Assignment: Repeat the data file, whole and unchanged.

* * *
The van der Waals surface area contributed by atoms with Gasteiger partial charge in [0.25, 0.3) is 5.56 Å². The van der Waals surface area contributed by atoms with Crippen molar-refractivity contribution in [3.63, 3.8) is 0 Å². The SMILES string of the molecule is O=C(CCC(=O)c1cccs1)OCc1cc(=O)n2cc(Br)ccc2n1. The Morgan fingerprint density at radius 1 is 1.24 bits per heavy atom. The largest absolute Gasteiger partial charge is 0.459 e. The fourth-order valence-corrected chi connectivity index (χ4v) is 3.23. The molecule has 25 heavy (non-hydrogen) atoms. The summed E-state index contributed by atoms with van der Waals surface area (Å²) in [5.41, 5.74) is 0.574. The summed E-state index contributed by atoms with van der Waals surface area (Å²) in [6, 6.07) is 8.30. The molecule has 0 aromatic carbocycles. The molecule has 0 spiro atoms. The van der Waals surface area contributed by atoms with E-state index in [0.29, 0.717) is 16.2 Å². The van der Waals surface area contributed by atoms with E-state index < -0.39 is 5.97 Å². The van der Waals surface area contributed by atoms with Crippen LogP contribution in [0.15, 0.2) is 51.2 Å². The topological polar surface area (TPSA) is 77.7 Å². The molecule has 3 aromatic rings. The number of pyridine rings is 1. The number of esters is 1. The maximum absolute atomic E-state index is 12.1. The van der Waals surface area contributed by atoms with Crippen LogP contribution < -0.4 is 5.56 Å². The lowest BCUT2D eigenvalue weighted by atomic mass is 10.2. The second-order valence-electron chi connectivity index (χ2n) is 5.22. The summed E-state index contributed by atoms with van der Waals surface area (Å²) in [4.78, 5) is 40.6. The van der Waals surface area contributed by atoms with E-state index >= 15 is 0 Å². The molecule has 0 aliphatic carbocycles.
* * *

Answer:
The van der Waals surface area contributed by atoms with Gasteiger partial charge in [0.25, 0.3) is 5.56 Å². The van der Waals surface area contributed by atoms with Crippen molar-refractivity contribution in [3.63, 3.8) is 0 Å². The SMILES string of the molecule is O=C(CCC(=O)c1cccs1)OCc1cc(=O)n2cc(Br)ccc2n1. The Morgan fingerprint density at radius 1 is 1.24 bits per heavy atom. The largest absolute Gasteiger partial charge is 0.459 e. The fourth-order valence-corrected chi connectivity index (χ4v) is 3.23. The molecule has 25 heavy (non-hydrogen) atoms. The summed E-state index contributed by atoms with van der Waals surface area (Å²) in [5.41, 5.74) is 0.574. The summed E-state index contributed by atoms with van der Waals surface area (Å²) in [6, 6.07) is 8.30. The molecule has 0 aromatic carbocycles. The molecule has 0 spiro atoms. The van der Waals surface area contributed by atoms with E-state index in [0.29, 0.717) is 16.2 Å². The van der Waals surface area contributed by atoms with E-state index < -0.39 is 5.97 Å². The van der Waals surface area contributed by atoms with Crippen LogP contribution in [0.15, 0.2) is 51.2 Å². The topological polar surface area (TPSA) is 77.7 Å². The molecule has 3 aromatic rings. The number of pyridine rings is 1. The number of esters is 1. The maximum absolute atomic E-state index is 12.1. The van der Waals surface area contributed by atoms with Crippen LogP contribution < -0.4 is 5.56 Å². The lowest BCUT2D eigenvalue weighted by atomic mass is 10.2. The second-order valence-electron chi connectivity index (χ2n) is 5.22. The summed E-state index contributed by atoms with van der Waals surface area (Å²) in [4.78, 5) is 40.6. The van der Waals surface area contributed by atoms with E-state index >= 15 is 0 Å². The molecule has 0 aliphatic carbocycles.